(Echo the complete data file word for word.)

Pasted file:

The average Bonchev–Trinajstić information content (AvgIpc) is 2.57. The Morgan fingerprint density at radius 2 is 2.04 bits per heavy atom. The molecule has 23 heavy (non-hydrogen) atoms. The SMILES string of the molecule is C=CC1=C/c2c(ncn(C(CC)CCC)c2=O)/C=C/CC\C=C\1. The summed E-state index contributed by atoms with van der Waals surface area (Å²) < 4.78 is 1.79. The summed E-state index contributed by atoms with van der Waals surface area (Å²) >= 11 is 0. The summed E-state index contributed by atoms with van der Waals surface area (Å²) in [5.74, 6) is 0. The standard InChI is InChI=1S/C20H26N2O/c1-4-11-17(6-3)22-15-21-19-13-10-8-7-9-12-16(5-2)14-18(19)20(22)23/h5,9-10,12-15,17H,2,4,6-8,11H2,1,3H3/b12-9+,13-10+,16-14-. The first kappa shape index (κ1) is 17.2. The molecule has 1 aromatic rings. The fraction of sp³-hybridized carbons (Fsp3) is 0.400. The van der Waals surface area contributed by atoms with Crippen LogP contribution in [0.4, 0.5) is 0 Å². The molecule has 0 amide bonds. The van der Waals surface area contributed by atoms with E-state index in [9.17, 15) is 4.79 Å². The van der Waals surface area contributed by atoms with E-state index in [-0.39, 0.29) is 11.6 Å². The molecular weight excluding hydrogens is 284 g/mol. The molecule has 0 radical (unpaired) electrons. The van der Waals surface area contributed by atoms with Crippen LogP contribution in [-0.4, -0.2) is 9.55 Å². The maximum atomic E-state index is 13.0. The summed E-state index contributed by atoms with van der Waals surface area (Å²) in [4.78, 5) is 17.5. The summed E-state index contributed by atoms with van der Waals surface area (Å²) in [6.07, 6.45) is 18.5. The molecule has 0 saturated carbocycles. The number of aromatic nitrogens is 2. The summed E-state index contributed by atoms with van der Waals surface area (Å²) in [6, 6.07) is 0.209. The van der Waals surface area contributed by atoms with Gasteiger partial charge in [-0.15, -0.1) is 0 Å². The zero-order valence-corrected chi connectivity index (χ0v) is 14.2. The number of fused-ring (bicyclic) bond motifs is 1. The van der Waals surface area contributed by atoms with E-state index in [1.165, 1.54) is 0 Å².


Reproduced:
The average Bonchev–Trinajstić information content (AvgIpc) is 2.57. The Morgan fingerprint density at radius 2 is 2.04 bits per heavy atom. The molecule has 23 heavy (non-hydrogen) atoms. The SMILES string of the molecule is C=CC1=C/c2c(ncn(C(CC)CCC)c2=O)/C=C/CC\C=C\1. The summed E-state index contributed by atoms with van der Waals surface area (Å²) < 4.78 is 1.79. The summed E-state index contributed by atoms with van der Waals surface area (Å²) >= 11 is 0. The summed E-state index contributed by atoms with van der Waals surface area (Å²) in [5.74, 6) is 0. The standard InChI is InChI=1S/C20H26N2O/c1-4-11-17(6-3)22-15-21-19-13-10-8-7-9-12-16(5-2)14-18(19)20(22)23/h5,9-10,12-15,17H,2,4,6-8,11H2,1,3H3/b12-9+,13-10+,16-14-. The first kappa shape index (κ1) is 17.2. The molecule has 1 aromatic rings. The fraction of sp³-hybridized carbons (Fsp3) is 0.400. The van der Waals surface area contributed by atoms with Crippen LogP contribution in [0.4, 0.5) is 0 Å². The molecule has 0 amide bonds. The van der Waals surface area contributed by atoms with E-state index in [9.17, 15) is 4.79 Å². The van der Waals surface area contributed by atoms with E-state index in [-0.39, 0.29) is 11.6 Å². The molecular weight excluding hydrogens is 284 g/mol. The molecule has 0 radical (unpaired) electrons. The van der Waals surface area contributed by atoms with Crippen LogP contribution in [-0.4, -0.2) is 9.55 Å². The maximum atomic E-state index is 13.0. The summed E-state index contributed by atoms with van der Waals surface area (Å²) in [4.78, 5) is 17.5. The summed E-state index contributed by atoms with van der Waals surface area (Å²) in [6.07, 6.45) is 18.5. The molecule has 0 saturated carbocycles. The number of aromatic nitrogens is 2. The summed E-state index contributed by atoms with van der Waals surface area (Å²) in [6, 6.07) is 0.209. The van der Waals surface area contributed by atoms with Gasteiger partial charge in [-0.15, -0.1) is 0 Å². The zero-order valence-corrected chi connectivity index (χ0v) is 14.2. The number of fused-ring (bicyclic) bond motifs is 1. The van der Waals surface area contributed by atoms with E-state index in [1.165, 1.54) is 0 Å².